Radical Candor
Radical Candor

Episode 67 · 3 months ago

Radical Candor S4, Ep 8: Get Shit Done Step 3 — Debate (Don't Squish) Ideas


On this episode of the Radical Candor Podcast, we’re going to talk about the steps to follow for a successful debating process. If you skip the debate phase, you’ll make worse decisions, you’ll be unable to persuade everyone who needs to implement, and you’ll ultimately slow down or grind to a halt. Kim, Jason, Amy and producer Brandi discuss a time when a debate went awry and what they should have done instead.

Radical Candor Podcast Episode At a Glance

Big Debate Meetings should be reserved for debate, but not decisions, on major issues facing the team.

They serve three purposes:

  • They lower tension.
  • They allow you to slow down key decisions when appropriate.
  • They foster a larger culture of debate.     

The norms of these meetings are also pretty straightforward.

  • Make it clear that the goal of debate is to work together to come up with the best answer. There should be no “winners” or “losers.”
  • Encourage people to come with data versus recommendations and to not be afraid to disagree with one another.
  • The sole product of the debate should be a careful summary of the facts and issues that emerged, a clearer definition of the choices going forward, and a recommendation to keep debating or to move on to a decision.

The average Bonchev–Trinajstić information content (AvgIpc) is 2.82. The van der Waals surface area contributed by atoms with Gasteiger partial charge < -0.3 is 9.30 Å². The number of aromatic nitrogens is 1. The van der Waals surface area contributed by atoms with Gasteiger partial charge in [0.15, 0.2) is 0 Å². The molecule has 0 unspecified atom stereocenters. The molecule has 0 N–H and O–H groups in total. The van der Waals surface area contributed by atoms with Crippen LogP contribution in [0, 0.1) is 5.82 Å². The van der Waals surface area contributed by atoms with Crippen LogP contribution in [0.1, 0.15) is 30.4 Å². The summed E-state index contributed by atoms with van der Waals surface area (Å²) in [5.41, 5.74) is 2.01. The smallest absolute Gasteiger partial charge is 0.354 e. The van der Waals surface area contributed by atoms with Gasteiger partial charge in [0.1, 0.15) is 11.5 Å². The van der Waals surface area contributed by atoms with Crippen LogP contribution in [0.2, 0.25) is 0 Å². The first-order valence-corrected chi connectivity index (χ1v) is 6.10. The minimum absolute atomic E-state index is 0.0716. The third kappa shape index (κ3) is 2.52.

Radical Candor Podcast Checklist

  1. Check your ego at the door. Make sure that individual egos and self-interest don’t get in the way of an objective quest for the best answer. Nothing is a bigger time-sucker or blocker to getting it right than ego. On a broad level, this means intervening when you start to sense that people are thinking, “I’m going to win this argument,” or “my idea versus your idea,” or “my recommendation versus your recommendation,” or “my team feels . . .”
  2. Pause for emotions and exhaustion. If you don’t, people will make a decision so that they can go home; or worse, a huge fight stemming from raw emotions will break out.
  3. Ask participants to switch roles halfway through each debate. This makes sure that people are listening to each other and helps them keep focused on coming up with the best answer and let go of egos and hierarchical positions.     

Radical Candor Podcast Resources

We’re offering Radical Candor podcast listeners 10% off our comedy-based self-paced e-course, The Feedback LoopFollow this link and enter the promo code FEEDBACK at checkout.

The Radical Candor Podcast theme music was composed by Cliff Goldmacher. Order his book: The Reason For The Rhymes: Mastering the Seven Essential Skills of Innovation by Learning to Write Songs.

Sign up for our Radical Candor email newsletter >>Shop the Radical Candor store >>